• Increase potential for workplace incidents
  • Reduce productivity
  • Undermine morale and lead to high turnover

What can employers do?

Rather than wait to respond to problems – chronic or episodic – caused by workplace stress, OSHA recommends the follow employer actions:

  • Be aware and acknowledge that people can carry an emotional load that is unique to their own circumstances
  • Identify factors are making it harder for workers to get their jobs done and determine if adjustments can be made.
  • Show empathy.
  • Provide access to coping and resiliency resources, workplace and leave flexibilities without penalty, or other supportive networks and services

OSHA workplace Stress webpage provides links to additional resources that provide more details. These include OSHA-produced “Getting Started Guides for Employers” and “Mental Health Checklists for Employers.” They also include links to a variety of resources from other organizations.

What happens next?

Workplace stress, and/or of workplace factors and situations that reflect stress, are frequent topics in discussions of workplace wellbeing and hazards. OSHA’s webpage provides basic information, practical guides to identifying stress-related issues, and several starting points toward stress reduction and stress management. Organizations should take these as reminders to assess and address the issues.

Self-evaluation checklist

Has the organization evaluated possible sources and manifestations of workplace stress, in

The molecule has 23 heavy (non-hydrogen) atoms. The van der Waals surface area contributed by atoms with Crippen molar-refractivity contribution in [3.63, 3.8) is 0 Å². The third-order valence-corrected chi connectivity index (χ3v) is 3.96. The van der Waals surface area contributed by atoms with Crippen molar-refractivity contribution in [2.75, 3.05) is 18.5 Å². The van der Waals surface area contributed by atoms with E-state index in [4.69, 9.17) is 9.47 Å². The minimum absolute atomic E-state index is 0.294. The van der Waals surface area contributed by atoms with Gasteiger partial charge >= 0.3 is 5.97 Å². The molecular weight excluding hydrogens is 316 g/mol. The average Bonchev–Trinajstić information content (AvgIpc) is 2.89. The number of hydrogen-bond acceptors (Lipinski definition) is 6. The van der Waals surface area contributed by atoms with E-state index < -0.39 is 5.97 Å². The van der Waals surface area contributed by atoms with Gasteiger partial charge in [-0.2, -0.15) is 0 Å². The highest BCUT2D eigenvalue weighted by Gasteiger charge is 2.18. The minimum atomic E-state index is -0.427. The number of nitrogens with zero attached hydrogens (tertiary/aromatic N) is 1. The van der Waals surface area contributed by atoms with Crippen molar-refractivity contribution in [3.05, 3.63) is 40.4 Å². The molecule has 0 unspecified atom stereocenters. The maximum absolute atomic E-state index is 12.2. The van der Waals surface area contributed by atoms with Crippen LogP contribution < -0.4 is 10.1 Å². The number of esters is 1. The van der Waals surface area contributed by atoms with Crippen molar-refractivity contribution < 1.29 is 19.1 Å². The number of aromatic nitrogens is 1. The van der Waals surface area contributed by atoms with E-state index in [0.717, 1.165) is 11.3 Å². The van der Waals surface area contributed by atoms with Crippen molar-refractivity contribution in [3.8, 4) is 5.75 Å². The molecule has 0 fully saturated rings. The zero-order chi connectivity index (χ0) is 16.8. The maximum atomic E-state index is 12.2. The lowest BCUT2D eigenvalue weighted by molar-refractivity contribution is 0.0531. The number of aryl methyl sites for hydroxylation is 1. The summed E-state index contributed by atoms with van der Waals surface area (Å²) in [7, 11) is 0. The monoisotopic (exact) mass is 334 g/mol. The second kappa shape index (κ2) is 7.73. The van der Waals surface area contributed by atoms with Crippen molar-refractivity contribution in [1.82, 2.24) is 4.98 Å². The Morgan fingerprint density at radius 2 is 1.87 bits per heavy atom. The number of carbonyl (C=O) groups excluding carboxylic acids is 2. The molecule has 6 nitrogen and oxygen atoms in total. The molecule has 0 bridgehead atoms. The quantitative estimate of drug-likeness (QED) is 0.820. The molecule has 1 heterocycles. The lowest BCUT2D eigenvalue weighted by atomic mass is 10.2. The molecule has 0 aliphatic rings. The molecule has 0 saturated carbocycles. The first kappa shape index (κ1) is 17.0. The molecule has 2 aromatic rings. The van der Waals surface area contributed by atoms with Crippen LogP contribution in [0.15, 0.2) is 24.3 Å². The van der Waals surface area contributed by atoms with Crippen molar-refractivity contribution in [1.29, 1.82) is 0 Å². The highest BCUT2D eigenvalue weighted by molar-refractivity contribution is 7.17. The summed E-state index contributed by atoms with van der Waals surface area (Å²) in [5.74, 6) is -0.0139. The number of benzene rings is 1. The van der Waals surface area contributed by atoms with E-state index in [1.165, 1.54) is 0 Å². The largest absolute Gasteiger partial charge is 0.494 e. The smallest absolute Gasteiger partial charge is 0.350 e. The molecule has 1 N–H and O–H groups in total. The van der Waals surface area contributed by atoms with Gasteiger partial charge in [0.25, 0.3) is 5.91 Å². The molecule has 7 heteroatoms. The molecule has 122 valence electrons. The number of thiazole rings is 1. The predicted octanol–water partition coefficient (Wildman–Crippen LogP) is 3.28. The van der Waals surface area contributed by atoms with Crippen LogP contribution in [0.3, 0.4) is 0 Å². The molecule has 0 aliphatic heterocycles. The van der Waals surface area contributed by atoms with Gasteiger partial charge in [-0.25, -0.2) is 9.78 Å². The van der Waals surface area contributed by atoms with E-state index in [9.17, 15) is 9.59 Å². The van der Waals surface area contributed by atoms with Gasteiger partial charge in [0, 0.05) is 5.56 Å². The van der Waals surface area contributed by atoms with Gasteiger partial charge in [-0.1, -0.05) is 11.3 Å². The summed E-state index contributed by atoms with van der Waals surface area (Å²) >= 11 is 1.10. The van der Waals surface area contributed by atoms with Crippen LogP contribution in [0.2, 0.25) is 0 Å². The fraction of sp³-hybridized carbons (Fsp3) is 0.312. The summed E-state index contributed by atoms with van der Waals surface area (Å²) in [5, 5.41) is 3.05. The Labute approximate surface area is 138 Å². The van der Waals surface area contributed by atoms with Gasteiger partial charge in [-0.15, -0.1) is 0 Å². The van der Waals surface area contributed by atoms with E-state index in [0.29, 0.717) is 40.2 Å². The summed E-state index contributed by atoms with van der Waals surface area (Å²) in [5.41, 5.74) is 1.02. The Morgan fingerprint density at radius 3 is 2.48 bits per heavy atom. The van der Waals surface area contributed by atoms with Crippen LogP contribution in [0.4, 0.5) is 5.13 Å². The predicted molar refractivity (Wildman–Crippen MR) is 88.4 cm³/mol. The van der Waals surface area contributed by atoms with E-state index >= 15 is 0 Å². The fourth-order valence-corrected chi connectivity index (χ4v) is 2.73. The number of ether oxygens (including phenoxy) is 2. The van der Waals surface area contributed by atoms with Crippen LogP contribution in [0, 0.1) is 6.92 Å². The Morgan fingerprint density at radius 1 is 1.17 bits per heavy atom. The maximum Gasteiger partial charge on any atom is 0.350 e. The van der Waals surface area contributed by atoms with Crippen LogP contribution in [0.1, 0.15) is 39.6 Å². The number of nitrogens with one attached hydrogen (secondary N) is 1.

• Work practices, including staffing models, schedules, and procedures
  • Employee management and supervision, including routine work, disciplinary matters, and management of tensions among workers, and between management (personified by managers and supervisors) and workers

Has the organization provide counseling or other services to employees regarding stress (perhaps as part of more extensive Employee Assistance Programs)?

Has the organization has any incidents of occupational injuries or illnesses, or of workplace violence incidents, traced to employee stress?

  • If so, what were responses to the specific incident, and more generally in employer policies and procedures?

Where can I go for more information?

  • OSHA

  - Workplace Stress webpage –

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About the Author

jon_f_elliottJon Elliott is President of Touchstone Environmental and has been a major contributor to STP’s product range for over 30 years. Mr. Elliott has a diverse educational background. In addition to his Juris Doctor (University of California, Boalt Hall School of Law, 1981), he holds a Master of Public Policy (Goldman School of Public Policy [GSPP], UC Berkeley, 1980), and a Bachelor of Science in Mechanical Engineering (Princeton University, 1977).

Mr. Elliott is active in professional and community organizations. In addition, he is a past chairman of the Board of Directors of the GSPP Alumni Association, and past member of the Executive Committee of the State Bar of California's Environmental Law Section (including past chair of its Legislative Committee).

You may contact Mr. Elliott directly at:

Tags: OSHA, Mental Health, Workplace Stress